Challenger: Men’s weight-loss category, Sleekgeek “12 Week Comeback Kid challenge” (1 Feb – 25 April 2012)
- Key measures
- What was your plan?
- Biggest lessons/tips?
- Keep things simple. Get 1 cardio exercise that you like (change up until you find it, but fall in love with one). Get a body workout that works for you – This should be kept interesting – so change up the exercise, but knowing beforehand what you want to do – or getting a trainer to help out – is very handy. Draw hard lines on your food intake. Decide what you’re going to cut out and then stick to it. The great thing with Paleo/Atkins (high protein, low carb) is that there isn’t any calorie weigh-ins or restrictions on amount. Fiddly diets are a pain. Knowing not to eat anything with sugar in – or wheat and to stay away from potatoes, but steak, eggs, bacon, etc is a-ok is a hang of a lot simpler.
- Make decisions before you need to (plan ahead). This is one of the things that have really served me well. I have always been one to not plan lunch, and always prefferred ‘fresh’ food from a restaurant, or salad or – McDs over taking a sandwhich or last nights dinner for lunch. But I’ve started deciding – and preparing – what I’ll have for lunch and breakfast early now. Also I’ve made the habit of packing in ‘good snacks’ (like Elan, biltong and nuts are my snack of choice) – so that when you’re feeling peckish you have something good to hit the spot, instead of being driven to get whatever’s closest/easiest, or ‘feels’ the most satisfying – which generally ends up being the chocolate or muffin from the cafe/vending machine around the corner. This applies to exercising as well – knowing that M/W/F are running days and T/Th are gym – and then planning around them really helps actually getting to do it on the day. Having a trainer/running/gym partner/ training with you doesn’t hurt either- and really helps for those days you ‘don’t feel like it’. Planning ahead also really helps to take the power out of those pesky cravings.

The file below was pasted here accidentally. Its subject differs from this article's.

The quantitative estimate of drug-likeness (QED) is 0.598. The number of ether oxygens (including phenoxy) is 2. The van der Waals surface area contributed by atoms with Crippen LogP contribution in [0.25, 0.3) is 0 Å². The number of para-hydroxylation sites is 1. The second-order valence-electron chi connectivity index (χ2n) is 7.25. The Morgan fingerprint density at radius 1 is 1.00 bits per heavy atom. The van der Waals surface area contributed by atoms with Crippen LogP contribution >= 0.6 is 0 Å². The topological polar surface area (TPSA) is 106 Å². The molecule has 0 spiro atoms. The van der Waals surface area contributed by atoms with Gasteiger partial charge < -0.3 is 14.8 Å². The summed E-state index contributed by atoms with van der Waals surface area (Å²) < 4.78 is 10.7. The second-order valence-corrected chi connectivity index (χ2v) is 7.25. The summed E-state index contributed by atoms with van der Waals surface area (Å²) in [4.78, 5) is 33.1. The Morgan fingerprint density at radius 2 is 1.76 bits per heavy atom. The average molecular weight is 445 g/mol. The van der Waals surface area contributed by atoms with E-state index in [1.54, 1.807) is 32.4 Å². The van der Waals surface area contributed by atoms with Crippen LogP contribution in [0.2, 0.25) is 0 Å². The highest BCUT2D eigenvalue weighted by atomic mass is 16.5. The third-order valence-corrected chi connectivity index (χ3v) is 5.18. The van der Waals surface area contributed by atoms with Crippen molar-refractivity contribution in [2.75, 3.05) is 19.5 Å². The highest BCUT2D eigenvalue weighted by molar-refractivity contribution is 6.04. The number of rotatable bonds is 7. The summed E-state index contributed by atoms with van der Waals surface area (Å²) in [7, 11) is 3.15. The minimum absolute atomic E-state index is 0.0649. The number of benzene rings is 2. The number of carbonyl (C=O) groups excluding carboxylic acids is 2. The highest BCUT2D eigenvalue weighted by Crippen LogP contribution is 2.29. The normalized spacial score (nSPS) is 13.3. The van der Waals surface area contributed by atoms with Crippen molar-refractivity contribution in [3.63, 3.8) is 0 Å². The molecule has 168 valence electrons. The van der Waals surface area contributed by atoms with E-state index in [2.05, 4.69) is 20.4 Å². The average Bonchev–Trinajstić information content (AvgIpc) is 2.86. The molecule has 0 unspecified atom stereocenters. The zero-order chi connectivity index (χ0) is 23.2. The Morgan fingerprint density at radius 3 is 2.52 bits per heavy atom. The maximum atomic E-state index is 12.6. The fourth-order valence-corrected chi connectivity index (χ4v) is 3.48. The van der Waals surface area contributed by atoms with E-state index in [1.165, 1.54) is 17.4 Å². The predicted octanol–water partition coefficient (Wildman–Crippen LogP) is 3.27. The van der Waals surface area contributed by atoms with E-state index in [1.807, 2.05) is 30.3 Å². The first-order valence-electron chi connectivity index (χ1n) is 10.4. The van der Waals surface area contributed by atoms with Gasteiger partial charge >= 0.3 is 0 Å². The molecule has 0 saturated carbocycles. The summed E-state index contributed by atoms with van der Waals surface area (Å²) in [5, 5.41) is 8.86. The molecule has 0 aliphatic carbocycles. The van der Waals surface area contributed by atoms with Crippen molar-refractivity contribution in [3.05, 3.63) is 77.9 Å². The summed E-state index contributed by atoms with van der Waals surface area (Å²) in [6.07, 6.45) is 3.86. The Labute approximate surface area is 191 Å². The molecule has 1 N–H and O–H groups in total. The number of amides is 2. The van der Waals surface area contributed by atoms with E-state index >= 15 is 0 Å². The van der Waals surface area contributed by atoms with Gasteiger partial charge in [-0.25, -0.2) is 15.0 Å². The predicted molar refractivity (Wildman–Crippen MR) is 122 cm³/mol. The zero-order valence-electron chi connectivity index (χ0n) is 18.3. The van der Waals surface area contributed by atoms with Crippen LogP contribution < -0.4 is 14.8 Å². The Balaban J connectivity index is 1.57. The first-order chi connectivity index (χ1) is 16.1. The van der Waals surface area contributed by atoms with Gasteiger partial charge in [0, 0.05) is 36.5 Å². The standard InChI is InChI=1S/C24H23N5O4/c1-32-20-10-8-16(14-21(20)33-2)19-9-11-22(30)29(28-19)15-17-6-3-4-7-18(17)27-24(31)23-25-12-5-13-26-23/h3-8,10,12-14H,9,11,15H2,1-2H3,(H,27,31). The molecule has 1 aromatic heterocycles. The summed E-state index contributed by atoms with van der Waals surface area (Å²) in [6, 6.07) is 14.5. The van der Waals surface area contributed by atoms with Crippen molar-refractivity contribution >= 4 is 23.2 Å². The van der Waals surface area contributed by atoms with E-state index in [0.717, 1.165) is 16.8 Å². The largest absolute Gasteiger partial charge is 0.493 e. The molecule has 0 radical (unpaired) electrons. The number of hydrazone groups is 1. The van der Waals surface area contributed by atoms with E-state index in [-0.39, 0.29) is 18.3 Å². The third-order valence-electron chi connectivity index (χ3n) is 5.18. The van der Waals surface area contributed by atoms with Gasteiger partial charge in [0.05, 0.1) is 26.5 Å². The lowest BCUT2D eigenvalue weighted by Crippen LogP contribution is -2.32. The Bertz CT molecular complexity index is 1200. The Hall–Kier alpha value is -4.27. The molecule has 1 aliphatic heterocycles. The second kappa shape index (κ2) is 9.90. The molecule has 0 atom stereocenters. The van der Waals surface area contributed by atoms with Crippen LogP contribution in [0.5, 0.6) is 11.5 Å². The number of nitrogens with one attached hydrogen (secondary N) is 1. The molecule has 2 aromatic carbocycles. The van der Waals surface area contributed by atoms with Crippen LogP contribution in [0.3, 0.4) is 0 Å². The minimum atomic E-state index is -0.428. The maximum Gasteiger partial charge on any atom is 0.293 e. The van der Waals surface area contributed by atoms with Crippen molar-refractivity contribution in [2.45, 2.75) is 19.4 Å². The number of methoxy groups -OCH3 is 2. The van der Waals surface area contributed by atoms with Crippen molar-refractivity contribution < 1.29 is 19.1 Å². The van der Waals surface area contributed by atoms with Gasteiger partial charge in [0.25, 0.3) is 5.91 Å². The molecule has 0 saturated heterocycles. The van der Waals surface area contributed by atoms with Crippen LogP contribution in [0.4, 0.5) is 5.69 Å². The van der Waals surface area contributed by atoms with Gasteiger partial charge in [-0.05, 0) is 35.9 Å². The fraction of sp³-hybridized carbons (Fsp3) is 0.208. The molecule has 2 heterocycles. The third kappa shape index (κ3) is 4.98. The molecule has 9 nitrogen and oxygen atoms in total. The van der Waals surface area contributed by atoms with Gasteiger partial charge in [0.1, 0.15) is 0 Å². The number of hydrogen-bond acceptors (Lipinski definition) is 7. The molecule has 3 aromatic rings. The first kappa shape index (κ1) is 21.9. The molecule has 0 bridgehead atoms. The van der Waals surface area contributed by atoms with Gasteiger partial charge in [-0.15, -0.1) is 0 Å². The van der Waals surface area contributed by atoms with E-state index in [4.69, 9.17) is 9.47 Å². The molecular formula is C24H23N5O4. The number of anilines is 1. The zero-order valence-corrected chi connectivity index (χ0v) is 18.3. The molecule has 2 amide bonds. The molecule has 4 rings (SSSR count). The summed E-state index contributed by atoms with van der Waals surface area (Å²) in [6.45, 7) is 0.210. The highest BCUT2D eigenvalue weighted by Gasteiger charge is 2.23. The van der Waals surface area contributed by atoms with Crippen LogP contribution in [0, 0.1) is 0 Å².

- Cheat irregularly and cheat small. I’ve found that the less I cheat the easier it is to stick to my eating plan. It’s when I start cheating often that cheating is easier – and becomes more the way of life than the healthy way. So putting off cheating as long as possible – and then when you do cheat, to do it with something small – is best. As an example – Vida does this great rockyroad brownie thing – which I kept seeing, but would put off having – and kept this up for a good month+ – but one day I decided to cheat with it. Then I cheated again, and again. And now I struggle to go to vida without getting one. So, I’m trying to buy my coffee elsewhere now..
- Tell someone. This one’s tricky, because people can get irritated when you keep-going-on-and-on-about-
eating-right. Especially if they’re feeling a little fat-guilty themselves (and who isn’t these days…). But from a personal growth point of view, getting people involved with your health path really helps to keep at it. Tracking my run, and then sharing how I’ve felt and how it went and knowing that this run was faster/further or both than previous runs really makes a difference – and getting people cheering you on (go Nike+GPS) and the conversations/interactions that it’s sparked has really kept me motivated. When I started, I blogged often as well (almost daily at one point), tracking how things were going, my weigh-ins and how the workouts and eating was going. I only really lasted until end of Feb, but really wish I’d stuck to it. One of the things was that I felt it was boring for people – it really was more for me – but with the sleekgeek community growing, and friends of mine getting into the running or other healthy areas, I think it could be worthwhile starting up again. And this brings me to the SleekGeek thing – I’ve found the community, the challenge and all the surrounding activities and cool spinoffs (X-mansa, Lion’s Head walks) to be really helpful. I’ve found an active group of people walking the same road as me,and sharing their tips along the way – so SleekGeek really has been a key ingredient in the personal success that I’ve seen this year so far!
- Next goals
7. Your twitter handle (if you have one)
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